FBI issues public safety alert, says 3,000 minors have been ‘sextortion’ victims: ‘Horrific increase’

If you or someone you know is having thoughts of suicide, please contact the National Suicide Prevention Lifeline at 988.

The FBI issued a national public safety alert Monday warning that more than 3,000 minors have been targeted in the past year across the United States in online “financial sextortion” schemes.

The schemes, primarily targeting boys, involve coercing children and teenagers into sending explicit images online and then extorting them for money. Over the past year, law enforcement has received over 7,000 reports related to the online financial sextortion of minors, resulting in at least 3,000 confirmed victims.

The FBI says more than a dozen suicides were linked to these sextortion schemes, a large percentage of which originate outside the United States, and primarily in West African countries such as Nigeria and Ivory Coast.

As many children enter winter break this holiday season, the FBI, in partnership with Homeland Security Investigations and the National Center for Missing & Exploited Children, sounded the alarm over what they categorize as an “explosion” of these incidents, imploring parents and caregivers to educate their children.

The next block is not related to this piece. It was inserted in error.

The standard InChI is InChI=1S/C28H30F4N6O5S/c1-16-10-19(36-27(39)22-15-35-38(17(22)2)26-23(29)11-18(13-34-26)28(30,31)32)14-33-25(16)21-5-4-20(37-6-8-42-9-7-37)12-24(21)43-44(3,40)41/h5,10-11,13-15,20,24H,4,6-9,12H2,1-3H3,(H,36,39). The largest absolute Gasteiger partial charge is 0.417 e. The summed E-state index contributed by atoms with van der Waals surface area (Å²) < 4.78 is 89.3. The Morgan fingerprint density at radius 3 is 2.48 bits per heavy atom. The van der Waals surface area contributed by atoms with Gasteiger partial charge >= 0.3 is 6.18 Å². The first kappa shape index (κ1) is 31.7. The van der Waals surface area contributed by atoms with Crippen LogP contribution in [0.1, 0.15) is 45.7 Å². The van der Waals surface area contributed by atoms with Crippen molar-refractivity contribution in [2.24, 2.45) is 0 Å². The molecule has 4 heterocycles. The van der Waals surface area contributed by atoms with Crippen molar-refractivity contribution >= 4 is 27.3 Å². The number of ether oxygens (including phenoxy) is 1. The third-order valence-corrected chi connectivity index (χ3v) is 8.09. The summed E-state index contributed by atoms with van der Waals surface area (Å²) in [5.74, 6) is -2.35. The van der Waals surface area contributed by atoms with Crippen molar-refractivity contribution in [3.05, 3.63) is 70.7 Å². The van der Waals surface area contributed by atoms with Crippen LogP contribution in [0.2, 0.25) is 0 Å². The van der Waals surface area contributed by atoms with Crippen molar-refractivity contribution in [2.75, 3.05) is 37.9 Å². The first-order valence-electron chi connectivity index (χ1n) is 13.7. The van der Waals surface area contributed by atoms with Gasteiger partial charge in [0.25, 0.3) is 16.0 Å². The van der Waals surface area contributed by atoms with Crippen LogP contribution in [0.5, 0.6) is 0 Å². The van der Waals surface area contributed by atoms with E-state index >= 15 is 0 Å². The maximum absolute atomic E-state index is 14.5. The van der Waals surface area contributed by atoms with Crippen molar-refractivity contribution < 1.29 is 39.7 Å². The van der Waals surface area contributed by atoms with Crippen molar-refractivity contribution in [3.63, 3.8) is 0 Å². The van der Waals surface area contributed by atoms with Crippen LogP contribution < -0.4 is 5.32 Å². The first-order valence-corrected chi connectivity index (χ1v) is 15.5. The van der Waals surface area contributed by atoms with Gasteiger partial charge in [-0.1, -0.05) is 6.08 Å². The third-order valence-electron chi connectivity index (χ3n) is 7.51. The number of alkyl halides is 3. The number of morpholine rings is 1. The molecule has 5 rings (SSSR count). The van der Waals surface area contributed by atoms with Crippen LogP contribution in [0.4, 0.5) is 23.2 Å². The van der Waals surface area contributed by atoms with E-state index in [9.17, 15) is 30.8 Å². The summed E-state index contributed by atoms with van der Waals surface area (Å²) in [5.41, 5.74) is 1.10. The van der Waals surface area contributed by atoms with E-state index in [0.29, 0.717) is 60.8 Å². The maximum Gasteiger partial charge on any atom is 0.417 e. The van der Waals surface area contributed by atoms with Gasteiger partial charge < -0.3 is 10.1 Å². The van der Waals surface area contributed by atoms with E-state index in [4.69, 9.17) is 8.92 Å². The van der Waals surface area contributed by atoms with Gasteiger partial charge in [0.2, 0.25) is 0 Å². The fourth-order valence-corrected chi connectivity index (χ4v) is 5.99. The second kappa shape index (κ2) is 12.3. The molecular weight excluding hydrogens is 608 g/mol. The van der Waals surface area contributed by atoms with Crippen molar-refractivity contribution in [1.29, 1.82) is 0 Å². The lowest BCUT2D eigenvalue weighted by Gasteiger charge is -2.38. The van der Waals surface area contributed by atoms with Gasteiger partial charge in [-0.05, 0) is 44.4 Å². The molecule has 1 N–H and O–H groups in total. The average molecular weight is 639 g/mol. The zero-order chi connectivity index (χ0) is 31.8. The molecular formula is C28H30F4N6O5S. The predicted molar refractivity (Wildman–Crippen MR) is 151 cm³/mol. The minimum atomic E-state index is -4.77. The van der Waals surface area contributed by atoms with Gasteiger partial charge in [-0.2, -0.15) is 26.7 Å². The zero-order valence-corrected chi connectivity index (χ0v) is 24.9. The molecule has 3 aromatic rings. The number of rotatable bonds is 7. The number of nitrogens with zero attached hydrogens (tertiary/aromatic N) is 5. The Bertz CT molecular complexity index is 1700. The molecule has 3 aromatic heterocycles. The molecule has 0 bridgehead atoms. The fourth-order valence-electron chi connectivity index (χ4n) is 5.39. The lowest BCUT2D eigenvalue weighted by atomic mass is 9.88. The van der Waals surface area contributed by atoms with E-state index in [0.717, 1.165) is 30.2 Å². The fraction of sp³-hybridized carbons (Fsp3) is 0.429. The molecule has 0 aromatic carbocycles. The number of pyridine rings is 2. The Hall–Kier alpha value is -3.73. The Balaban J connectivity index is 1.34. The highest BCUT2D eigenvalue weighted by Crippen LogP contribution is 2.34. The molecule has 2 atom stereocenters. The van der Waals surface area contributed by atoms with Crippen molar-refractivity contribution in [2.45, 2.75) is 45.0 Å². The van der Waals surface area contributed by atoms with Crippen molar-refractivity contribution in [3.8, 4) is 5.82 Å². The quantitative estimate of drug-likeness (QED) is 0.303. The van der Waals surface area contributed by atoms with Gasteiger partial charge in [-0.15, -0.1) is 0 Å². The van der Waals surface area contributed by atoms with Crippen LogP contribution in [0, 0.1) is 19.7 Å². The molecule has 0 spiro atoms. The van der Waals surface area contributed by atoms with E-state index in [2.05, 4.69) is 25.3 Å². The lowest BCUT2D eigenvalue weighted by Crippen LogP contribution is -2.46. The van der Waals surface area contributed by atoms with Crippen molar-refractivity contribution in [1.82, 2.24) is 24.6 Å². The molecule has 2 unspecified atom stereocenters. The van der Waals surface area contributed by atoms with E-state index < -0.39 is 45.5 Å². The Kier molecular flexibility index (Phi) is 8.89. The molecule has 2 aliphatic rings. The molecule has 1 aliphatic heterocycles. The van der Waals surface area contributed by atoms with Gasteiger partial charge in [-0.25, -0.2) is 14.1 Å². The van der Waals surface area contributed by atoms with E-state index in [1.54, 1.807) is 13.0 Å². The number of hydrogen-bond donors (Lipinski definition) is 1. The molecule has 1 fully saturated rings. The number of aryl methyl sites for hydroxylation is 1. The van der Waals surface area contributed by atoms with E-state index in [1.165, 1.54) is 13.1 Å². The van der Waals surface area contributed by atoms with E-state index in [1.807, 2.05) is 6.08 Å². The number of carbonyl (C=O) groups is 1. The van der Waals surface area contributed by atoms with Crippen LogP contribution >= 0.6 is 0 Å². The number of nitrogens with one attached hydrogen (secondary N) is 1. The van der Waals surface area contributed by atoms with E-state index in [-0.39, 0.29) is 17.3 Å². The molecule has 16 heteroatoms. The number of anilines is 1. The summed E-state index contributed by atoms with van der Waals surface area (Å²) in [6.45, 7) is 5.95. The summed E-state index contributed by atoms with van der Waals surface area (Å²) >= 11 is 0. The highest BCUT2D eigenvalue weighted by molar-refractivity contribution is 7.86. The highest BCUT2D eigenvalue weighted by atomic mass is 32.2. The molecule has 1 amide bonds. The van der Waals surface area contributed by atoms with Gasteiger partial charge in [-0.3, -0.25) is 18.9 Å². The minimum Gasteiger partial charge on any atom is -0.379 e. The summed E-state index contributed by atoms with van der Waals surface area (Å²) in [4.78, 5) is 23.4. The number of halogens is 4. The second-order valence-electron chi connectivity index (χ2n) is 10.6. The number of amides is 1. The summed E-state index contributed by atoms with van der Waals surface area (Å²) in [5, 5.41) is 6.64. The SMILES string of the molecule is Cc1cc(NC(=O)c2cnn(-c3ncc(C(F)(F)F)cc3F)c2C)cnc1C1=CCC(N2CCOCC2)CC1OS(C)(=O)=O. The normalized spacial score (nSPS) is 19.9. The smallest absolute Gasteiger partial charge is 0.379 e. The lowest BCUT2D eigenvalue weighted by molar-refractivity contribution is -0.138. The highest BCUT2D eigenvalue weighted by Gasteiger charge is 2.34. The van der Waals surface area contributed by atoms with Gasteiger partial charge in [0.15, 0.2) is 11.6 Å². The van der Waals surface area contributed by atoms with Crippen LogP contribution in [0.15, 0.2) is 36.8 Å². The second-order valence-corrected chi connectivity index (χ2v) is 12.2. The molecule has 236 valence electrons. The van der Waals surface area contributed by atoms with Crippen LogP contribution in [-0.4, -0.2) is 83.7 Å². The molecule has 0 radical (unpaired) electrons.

“The FBI has seen a horrific increase in reports of financial sextortion schemes targeting minor boys—and the fact is that the many victims who are afraid to come forward are not even included in those numbers,” FBI Director Christopher Wray said in a statement. “The FBI is here for victims, but we also need parents and caregivers to work with us to prevent this crime before it happens and help children come forward if it does. Victims may feel like there is no way out—it is up to all of us to reassure them that they are not in trouble, there is hope, and they are not alone.”

FBI Director Chris Wray testifies during the Senate Homeland Security and Governmental Affairs Committee hearing titled Threats to the Homeland, in Dirksen Building on Thursday, November 17, 2022.

FBI Director Chris Wray testifies during the Senate Homeland Security and Governmental Affairs Committee hearing titled Threats to the Homeland, in Dirksen Building on Thursday, November 17, 2022.
(Tom Williams/CQ-Roll Call, Inc via Getty Images)

Financial sextortion schemes occur in online environments where young people feel most comfortable, using common social media sites, gaming sites, or video chat applications that feel familiar and safe, the alert says. On these platforms, online predators often use fake female accounts and target minor males, between 14 and 17 years old, but the FBI has interviewed victims as young as 10 years old.

Through deception, predators convince the young person to produce an explicit video or photo. Once predators acquire the images, they threaten to release the compromising material unless the victim sends money or gift cards. Often the predators demand payment through a variety of peer-to-peer payment applications, according to the FBI.

In many cases, predators release the images even if payments are made. The shame, fear, and confusion that victims feel when they are caught in this cycle often prevents them from asking for help or reporting the abuse, the alert says.